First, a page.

Because It Is Cool.....

on so many levels.

Interrogation—Jochem Vandersteen (S.W. Lauden)

Interrogation—Jochem Vandersteen (S.W. Lauden)

Review: "Fighting Chance" by B. K. Stevens (Reviewed by Kaye George)

Merry Christmas Eve… as a special treat today we have an extra review from Kaye George separate from her Monday posts. Enjoy!

Fighting Chance by B. K. Stevens

This is what you’ve been looking for! If you’re looking for a book for teen boys, you know they’re scarce. This one has enough excitement, twists, and turns to keep them up way too late on a school night, avidly reading.

Not only is it about an appealing group of four, sometimes five kids, who don’t always get along, it’s also about the nice and not-so-nice teachers they share, and about family relationships that are not always ideal. But it’s also about martial arts.

Their coach is facing an opponent as the book opens, but the main character, Matt, thinks something is a bit off about this other guy. His name is Bobby Davis and he’s come from a dojo in Richmond to Ridgecrest for the competition. He neither looks like a fighter nor acts like one, until the moment he crushes Coach Colson’s larynx with a spinning hook kick. Was it intentional or an accident? Most people say the latter. Matt knows they’re wrong.

When he and his friends try to dig deeper and find out who Bobby Davis is and why he wanted to kill the coach, trouble starts happening all around them. They seem to be antagonizing some dangerous people. Matt and his friends, including the intriguing Graciana, join a krav maga class as result of some of their investigating. That’s a good thing, because they’ll need their wits about them and all the martial arts training they have to get through this.

Kaye George ©2015

Tuesday, December 22, 2015

This Should Have Been On Bill Crider's Blog FIRST!

Police: Woman arrested after fighting with husband who wouldn't stop farting


Remember....the days are going to start getting longer. So, get your killing done now while you have plenty of night time hours to get rid of the bodies. Been warmer than normal which means you can still dig those deep graves out in the woods. Feed the woods...dump a body.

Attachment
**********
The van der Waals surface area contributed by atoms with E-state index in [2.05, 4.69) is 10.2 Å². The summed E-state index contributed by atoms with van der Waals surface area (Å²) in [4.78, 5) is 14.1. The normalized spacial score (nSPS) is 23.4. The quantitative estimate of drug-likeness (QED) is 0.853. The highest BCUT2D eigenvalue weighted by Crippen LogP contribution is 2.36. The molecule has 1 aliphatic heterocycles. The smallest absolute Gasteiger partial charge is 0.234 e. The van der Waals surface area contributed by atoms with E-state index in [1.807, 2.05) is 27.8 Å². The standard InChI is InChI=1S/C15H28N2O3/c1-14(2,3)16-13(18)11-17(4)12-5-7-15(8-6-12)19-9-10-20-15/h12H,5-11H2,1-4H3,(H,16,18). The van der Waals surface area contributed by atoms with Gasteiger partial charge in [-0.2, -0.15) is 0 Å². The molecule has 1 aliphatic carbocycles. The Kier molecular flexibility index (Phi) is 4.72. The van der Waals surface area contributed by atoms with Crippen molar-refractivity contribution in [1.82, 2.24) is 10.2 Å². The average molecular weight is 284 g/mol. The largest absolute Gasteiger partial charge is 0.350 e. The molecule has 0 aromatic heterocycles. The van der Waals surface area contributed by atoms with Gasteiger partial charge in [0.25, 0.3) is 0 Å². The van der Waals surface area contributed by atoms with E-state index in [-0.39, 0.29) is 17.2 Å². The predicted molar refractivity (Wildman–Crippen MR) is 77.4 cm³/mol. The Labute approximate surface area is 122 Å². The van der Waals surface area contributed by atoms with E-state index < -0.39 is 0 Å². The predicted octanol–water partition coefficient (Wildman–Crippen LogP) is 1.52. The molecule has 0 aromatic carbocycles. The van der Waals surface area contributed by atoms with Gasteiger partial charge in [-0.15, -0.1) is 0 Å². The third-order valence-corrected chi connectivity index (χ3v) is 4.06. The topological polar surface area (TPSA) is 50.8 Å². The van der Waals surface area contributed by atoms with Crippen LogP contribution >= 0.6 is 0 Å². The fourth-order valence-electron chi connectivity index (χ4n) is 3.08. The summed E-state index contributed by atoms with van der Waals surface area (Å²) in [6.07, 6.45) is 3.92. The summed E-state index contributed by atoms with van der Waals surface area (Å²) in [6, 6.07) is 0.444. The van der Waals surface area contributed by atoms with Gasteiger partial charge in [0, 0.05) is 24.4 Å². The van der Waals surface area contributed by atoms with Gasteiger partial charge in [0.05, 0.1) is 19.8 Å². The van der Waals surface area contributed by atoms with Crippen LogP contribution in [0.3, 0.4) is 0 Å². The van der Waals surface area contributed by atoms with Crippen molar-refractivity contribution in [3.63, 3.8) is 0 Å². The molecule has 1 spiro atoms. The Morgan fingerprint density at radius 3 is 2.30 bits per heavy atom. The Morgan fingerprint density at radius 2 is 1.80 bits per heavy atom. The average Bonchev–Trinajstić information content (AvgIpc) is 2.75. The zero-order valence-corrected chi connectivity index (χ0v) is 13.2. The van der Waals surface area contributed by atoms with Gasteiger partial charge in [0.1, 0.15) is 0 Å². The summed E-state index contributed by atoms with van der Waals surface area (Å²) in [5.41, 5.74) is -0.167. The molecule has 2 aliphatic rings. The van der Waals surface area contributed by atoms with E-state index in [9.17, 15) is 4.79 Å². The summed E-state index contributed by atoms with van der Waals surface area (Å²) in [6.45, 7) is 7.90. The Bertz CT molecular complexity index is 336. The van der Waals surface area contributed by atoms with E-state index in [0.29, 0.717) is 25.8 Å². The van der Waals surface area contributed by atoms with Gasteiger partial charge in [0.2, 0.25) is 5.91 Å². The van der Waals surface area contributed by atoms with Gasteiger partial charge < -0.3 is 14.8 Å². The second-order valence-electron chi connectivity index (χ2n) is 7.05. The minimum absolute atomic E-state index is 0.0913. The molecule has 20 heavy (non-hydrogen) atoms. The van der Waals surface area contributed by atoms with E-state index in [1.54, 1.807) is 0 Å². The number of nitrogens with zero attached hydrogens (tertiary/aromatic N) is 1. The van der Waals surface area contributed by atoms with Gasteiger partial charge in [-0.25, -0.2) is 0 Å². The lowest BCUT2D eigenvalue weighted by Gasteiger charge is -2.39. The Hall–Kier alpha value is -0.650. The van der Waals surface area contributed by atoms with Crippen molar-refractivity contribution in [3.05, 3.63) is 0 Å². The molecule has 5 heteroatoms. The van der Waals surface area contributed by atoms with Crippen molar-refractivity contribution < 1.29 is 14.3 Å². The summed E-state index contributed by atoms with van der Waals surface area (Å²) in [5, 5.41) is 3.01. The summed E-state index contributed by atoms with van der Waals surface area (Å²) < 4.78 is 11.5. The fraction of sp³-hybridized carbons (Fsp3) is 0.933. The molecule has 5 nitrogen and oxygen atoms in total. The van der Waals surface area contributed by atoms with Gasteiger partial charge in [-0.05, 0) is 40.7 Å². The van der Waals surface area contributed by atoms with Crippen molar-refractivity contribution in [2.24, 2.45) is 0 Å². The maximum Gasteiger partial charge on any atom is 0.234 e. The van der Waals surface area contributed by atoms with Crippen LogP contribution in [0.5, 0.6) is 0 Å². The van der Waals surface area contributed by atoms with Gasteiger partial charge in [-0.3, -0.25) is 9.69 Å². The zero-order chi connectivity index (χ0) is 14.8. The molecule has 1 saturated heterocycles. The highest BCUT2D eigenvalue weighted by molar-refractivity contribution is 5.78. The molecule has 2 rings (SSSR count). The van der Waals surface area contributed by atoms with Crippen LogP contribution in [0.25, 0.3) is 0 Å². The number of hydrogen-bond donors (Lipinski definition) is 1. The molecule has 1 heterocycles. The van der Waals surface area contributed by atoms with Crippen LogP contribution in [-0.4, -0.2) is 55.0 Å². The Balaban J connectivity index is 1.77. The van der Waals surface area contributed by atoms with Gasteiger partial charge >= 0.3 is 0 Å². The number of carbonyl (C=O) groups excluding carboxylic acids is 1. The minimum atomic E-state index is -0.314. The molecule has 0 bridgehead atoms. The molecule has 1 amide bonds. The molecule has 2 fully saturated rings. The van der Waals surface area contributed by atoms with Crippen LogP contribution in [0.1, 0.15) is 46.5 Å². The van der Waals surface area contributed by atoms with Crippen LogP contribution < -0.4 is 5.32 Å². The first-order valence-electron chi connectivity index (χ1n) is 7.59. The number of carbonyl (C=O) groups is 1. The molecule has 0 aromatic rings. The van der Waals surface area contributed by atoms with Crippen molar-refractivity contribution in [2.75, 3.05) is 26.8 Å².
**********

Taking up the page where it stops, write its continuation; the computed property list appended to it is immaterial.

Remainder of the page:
Review: "Never Kill A Cat And Other Stories" by Miles Archer

This short story collection by Miles Archer opens with the signature story “Never Kill A Cat.” Dolores Sorrento is elderly, very lonely, and spends much of her time reading mystery books. When she isn’t reading, she is talking to her many feline companions. That is when she is not dealing with Tommy Cooper and his parents who live across the street. Tommy Cooper is the terror of the neighborhood. Now, he has gone too far and has to pay for this crime.

Renn is supposed to be focused on the live fire exercise at the training grounds. That is a bit difficult since he and Becky had a major fight in the hours preceding. In “Murder In Uniform” Renn does what he needs to do to get through the day.

It is October of 1973 in San Francisco in “Nobody Gets Outa Here Alive.” Freddy Jones has a job he despises, but at least he has one. A routine trip for smokes on his way home turns into the most intense experience of his life. It changes the whole way he considers the world. Fortunately, his job has the tools needs to take the first steps along his new path.

Brian Donovan has lost yet another job as “Eternal Love” begins. He is a good worker, but annoys his coworkers with his attitude. His day is going to get way worse when he gets home.

The next several stories feature Doug Mc Cool over the years. As time passes, Doug McCool gets more and more into the private investigator line of work.  That process starts with “For What It’s Worth” where it is 1972 and McCool has returned from Vietnam. He is in San Francisco spending a lot of time in the VA rehab. While there he spends a lot of time with a guy Johnny White. The same Johnny White who, after discharge from rehab, became heavily involved with the Black Panthers and changed his name to Karim Africanus.